While Niantic did adds ways to play more remotely during the COVID-19 pandemic, those measures didn’t include making one’s home a PokeStop.
How Do You Nominate Something to be a PokeStop?
Players who reach level 38 are eligible to nominate places to become PokeStops.
Within your Pokemon Go account, go to Settings > New PokeStop > Visit Niantic Wayfarer and create or log into your account. You will then see a list of your current nominations and their statuses.
When picking a place to nominate for a PokeStop, Niantic recommends they are: one, great for exploration, two, great for exercise, or three, great for social encounters. While mailboxes are generally not PokeStops, some Post Office locations are also PokeStops.
Additional requirements are that the proposed PokeStop is a permanent, tangible, and unique place. For instance, the red balls outside of a Target would not be approved as a PokeStop since there are multiple red balls in the area.
Pedestrians have to be able to safely get to the spot, whether it is inside or outside.
Several places are automatically disqualified: private property (and their mailboxes), places geared specifically for children, such as K-12 schools and daycare centers, and places geared specifically for adults like adult toy stores, gun ranges, and liquor stores.
This leaves a lot of areas for people to nominate, such as parks, plazas, local trails, forests, monuments, places of religious worship, statues, sculptures, and many other spots. When you make a nomination, ensure that you have all of the accurate information in your title and description and provide photos of the place itself and the surrounding area for context.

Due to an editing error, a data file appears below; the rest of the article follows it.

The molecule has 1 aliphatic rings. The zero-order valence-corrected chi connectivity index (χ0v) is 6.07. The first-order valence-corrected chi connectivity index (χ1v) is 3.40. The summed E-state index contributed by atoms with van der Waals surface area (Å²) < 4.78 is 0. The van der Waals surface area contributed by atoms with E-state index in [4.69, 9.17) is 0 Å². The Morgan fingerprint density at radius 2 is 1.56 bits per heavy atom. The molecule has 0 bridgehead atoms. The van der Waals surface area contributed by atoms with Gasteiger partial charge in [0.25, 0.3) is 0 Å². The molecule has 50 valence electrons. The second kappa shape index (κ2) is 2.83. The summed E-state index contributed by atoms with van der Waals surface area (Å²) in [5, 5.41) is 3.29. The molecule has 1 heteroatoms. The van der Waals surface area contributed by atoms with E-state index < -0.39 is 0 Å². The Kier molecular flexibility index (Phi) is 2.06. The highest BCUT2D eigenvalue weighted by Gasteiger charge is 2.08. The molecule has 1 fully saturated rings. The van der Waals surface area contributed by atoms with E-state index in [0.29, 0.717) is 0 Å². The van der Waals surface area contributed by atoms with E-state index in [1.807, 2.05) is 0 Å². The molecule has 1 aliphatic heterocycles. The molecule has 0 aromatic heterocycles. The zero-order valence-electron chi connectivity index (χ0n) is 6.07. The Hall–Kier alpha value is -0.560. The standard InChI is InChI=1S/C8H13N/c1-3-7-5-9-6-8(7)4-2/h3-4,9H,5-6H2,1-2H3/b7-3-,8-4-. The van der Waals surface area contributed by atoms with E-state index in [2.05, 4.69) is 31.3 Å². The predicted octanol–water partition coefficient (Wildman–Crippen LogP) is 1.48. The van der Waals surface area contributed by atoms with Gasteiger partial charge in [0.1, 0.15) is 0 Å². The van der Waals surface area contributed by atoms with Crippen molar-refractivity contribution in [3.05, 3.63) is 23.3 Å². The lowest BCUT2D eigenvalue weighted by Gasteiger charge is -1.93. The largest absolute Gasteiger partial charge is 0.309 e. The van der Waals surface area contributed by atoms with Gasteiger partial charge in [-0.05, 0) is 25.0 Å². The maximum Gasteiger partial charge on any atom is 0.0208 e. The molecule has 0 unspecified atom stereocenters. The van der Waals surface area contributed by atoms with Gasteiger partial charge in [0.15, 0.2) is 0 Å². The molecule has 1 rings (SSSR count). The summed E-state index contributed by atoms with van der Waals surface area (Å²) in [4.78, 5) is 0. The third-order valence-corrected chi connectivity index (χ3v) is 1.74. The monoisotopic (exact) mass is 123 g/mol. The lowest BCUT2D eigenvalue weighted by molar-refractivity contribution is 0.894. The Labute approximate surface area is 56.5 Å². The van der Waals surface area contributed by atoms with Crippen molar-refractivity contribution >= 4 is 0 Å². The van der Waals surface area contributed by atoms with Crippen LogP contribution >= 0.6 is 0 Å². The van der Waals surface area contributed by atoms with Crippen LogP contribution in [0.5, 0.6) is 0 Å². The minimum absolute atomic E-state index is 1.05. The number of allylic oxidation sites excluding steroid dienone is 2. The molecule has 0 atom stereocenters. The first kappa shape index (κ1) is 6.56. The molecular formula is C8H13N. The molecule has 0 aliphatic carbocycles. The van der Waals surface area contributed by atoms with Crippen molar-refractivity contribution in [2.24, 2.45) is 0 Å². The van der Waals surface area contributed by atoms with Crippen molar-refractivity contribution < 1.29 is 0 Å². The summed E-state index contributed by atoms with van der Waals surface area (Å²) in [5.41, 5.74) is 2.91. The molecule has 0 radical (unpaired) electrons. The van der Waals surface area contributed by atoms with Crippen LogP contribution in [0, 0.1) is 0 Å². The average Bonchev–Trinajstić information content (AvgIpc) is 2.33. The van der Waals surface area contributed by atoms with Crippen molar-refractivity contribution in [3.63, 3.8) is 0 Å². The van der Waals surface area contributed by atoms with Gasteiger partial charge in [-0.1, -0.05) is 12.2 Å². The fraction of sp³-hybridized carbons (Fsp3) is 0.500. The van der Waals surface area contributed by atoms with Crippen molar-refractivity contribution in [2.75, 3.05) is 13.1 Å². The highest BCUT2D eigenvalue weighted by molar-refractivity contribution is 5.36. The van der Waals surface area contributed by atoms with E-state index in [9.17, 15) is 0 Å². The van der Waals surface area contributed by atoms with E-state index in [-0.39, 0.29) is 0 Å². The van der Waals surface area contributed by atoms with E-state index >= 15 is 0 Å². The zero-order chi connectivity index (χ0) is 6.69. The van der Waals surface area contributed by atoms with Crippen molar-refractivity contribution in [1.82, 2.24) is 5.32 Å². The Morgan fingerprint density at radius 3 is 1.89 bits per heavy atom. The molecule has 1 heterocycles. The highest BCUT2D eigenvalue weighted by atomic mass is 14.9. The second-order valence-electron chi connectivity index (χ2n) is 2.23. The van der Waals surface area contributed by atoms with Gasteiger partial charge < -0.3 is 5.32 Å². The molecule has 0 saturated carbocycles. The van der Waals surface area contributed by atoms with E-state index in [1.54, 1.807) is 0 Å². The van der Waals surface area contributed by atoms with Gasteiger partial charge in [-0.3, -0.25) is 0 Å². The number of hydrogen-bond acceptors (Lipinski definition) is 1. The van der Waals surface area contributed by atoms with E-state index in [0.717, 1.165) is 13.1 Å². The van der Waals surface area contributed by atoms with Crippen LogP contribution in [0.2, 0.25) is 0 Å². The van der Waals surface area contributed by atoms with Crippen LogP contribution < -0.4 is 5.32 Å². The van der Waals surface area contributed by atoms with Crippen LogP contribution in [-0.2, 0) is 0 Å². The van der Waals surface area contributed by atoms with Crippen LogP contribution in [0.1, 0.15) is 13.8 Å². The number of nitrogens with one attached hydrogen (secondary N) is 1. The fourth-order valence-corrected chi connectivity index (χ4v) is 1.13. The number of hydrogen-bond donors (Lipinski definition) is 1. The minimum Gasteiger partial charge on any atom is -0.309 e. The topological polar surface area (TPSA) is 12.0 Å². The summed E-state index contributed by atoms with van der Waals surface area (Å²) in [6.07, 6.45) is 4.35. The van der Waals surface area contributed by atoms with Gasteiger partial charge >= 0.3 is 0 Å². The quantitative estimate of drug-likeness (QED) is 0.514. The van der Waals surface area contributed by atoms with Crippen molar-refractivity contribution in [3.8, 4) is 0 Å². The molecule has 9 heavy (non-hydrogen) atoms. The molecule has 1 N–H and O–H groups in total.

Once your nomination has been submitted, it will get reviewed by official Niantic Wayfarer moderations, who have been given guidelines for approval or rejection.
What Locations are Common for Pokestops?
The technology behind Pokemon Go’s locations has to do with user data from Google and a geocaching game called Ingress.
Areas with higher foot traffic are more likely to have more PokeStops, and since Google Maps and Google Photos use metadata to add location tags to people’s tourist selfies.
Niantic used that information to make PokeStops. Niantic is also the company that made the game Ingress, and it used the data from that game when developing Pokemon Go. They also ported over 5 million portal locations suggested by Ingress players into the Pokemon Go game, so areas with more Ingress players are likely to have more PokeStops and Gyms.
While there were a few hiccups with Pokemon Go locations being at unsafe or inappropriate locations, most of them are at places of local interest, like trailheads, fountains, markers for historical events, and peculiarities like “The Tree that Owns Itself” in Athens, GA.
Local restaurants and cafes often spot PokeStops, as are public libraries and the Little Free Libraries. Large tourist attractions are PokeStops, like Big Ben in London and the Santa Monica Pier in Los Angeles.
The Tree That Owns Itself | Atlas Obscura